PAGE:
Friday, December 5, 2008

Low-Waged, High-Skilled Economy

Only yesterday I was reflecting upon the pointlessness of degrees and today I saw this article in the Times Higher Education essentially proclaiming that university education’s return on investment is very small. I won’t go into great detail, not because I am cagey about it but because analysing the financial aspect of my own educational path is the stuff of hair-raising nightmares, especially when the opposite end of the scales currently shows a salary of exactly zero pounds per year.

But it’s not just me you know? I don’t understand why the THE went to ask some expert about the graduate situation because if they had only asked me, or any of my friends, we could have made one hundred first-hand examples of graduates that live in poverty or next to it. For argument’s sake, I’ll only make five examples.

My friend Paula (class of 1998) is a receptionist and earns a pittance; Jane (also class of 1998) is a teacher who also earns a pittance while dealing with brats (if that isn’t enough to slit one’s wrists, I don’t know what is); Alex (class of 1999) works as an office admin, something that anyone who ever used a computer for any purpose can do, spelling and grammar are entirely optional; Charlotte (class of 1999) is a PA who could have saved herself £ 25,000 if only she had gone into PA at 15 instead of ten years later, after a BA and an MA, while John still has to finish paying his student debt 12 years after graduating. Do you know what this means? It means that he is earning less than £ 2,100 a month, the threashold whereby student loans have to be re-paid to the company that supplied them. John is 34. He makes little more than a supermarket shelf-stacker but spent £ 20,000 to get there. Shame that there is really nowhere.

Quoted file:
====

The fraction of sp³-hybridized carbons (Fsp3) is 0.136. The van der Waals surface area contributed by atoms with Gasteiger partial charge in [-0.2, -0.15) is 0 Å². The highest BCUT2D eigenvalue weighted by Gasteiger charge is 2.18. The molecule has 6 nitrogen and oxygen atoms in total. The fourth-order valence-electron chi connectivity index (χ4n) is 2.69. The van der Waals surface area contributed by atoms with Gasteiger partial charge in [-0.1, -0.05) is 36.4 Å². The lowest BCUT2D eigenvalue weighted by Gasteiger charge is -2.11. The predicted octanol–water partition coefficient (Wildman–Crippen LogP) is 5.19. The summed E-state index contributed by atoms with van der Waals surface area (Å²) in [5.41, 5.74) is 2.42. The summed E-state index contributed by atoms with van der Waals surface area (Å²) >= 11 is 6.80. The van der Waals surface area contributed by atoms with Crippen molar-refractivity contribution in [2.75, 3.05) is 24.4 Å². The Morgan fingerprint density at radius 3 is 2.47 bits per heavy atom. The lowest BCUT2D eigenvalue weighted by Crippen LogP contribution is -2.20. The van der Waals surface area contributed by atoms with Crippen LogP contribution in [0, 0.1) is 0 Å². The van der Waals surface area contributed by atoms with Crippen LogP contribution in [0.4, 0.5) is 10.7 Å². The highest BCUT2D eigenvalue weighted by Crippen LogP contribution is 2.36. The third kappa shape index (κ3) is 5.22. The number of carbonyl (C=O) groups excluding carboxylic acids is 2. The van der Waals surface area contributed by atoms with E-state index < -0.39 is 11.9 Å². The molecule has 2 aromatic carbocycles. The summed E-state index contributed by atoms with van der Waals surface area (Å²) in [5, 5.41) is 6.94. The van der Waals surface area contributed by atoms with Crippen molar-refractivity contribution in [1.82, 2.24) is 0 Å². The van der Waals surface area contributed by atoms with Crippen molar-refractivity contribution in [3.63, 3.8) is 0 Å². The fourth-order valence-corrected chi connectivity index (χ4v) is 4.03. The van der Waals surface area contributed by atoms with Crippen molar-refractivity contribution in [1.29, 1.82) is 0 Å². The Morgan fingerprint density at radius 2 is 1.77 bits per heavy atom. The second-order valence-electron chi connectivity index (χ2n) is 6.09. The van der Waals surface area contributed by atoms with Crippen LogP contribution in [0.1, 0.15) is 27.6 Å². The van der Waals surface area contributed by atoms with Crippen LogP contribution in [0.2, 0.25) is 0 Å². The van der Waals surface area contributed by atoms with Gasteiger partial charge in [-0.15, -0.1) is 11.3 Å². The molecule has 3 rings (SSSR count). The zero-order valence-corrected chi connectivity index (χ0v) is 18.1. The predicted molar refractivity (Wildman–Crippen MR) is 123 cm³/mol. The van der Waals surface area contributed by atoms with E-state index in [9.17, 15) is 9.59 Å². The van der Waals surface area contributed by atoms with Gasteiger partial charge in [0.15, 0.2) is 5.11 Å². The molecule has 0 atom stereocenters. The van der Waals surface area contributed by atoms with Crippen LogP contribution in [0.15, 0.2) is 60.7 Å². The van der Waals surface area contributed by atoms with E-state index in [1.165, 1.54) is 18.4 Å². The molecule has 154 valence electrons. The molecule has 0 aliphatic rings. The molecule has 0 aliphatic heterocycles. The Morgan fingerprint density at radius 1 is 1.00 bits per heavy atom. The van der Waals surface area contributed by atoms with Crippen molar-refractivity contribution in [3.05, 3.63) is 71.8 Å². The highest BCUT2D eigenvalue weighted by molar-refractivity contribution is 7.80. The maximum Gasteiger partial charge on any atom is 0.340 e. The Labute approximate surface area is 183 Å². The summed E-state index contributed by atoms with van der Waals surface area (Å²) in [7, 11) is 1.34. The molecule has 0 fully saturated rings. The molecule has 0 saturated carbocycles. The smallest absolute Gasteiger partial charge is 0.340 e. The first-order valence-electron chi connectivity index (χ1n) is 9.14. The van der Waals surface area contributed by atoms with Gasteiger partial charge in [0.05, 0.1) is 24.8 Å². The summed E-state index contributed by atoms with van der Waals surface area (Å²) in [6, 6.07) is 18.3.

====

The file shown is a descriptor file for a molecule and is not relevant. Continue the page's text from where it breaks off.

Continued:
I’ll stop here with the examples because I don’t want to depress myself, or indeed others, any further. I still have a stinking cold and I don’t want to add weeping hysterics to my poorly nose. Thanks to the THE for talking about something that all graduates three years after graduation realise with the proverbial sinking feeling in their hearts. Wonder what took them so long?
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